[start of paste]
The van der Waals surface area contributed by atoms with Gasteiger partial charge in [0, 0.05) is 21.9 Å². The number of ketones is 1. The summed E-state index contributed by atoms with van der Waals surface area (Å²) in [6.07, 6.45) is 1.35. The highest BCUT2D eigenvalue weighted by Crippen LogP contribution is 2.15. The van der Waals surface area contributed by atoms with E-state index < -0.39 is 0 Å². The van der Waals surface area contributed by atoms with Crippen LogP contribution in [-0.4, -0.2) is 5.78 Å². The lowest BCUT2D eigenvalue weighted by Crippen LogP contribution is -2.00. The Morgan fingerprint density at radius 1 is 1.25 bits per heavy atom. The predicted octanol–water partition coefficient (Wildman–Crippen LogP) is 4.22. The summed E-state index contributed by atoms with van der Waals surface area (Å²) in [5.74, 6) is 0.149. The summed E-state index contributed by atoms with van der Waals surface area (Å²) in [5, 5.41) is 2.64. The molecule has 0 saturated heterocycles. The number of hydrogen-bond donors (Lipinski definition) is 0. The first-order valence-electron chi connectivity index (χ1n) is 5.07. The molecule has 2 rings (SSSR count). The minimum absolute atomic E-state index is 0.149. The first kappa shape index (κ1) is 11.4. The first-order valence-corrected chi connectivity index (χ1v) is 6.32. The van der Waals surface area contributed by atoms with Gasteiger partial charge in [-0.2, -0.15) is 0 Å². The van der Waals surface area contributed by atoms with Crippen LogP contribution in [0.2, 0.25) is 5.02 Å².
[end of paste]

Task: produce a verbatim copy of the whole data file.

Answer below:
The van der Waals surface area contributed by atoms with Gasteiger partial charge in [0, 0.05) is 21.9 Å². The number of ketones is 1. The summed E-state index contributed by atoms with van der Waals surface area (Å²) in [6.07, 6.45) is 1.35. The highest BCUT2D eigenvalue weighted by Crippen LogP contribution is 2.15. The van der Waals surface area contributed by atoms with E-state index < -0.39 is 0 Å². The van der Waals surface area contributed by atoms with Crippen LogP contribution in [-0.4, -0.2) is 5.78 Å². The lowest BCUT2D eigenvalue weighted by Crippen LogP contribution is -2.00. The Morgan fingerprint density at radius 1 is 1.25 bits per heavy atom. The predicted octanol–water partition coefficient (Wildman–Crippen LogP) is 4.22. The summed E-state index contributed by atoms with van der Waals surface area (Å²) in [5.74, 6) is 0.149. The summed E-state index contributed by atoms with van der Waals surface area (Å²) in [5, 5.41) is 2.64. The molecule has 0 saturated heterocycles. The number of hydrogen-bond donors (Lipinski definition) is 0. The first-order valence-electron chi connectivity index (χ1n) is 5.07. The molecule has 2 rings (SSSR count). The minimum absolute atomic E-state index is 0.149. The first kappa shape index (κ1) is 11.4. The first-order valence-corrected chi connectivity index (χ1v) is 6.32. The van der Waals surface area contributed by atoms with Gasteiger partial charge in [-0.2, -0.15) is 0 Å². The van der Waals surface area contributed by atoms with Crippen LogP contribution in [0.2, 0.25) is 5.02 Å².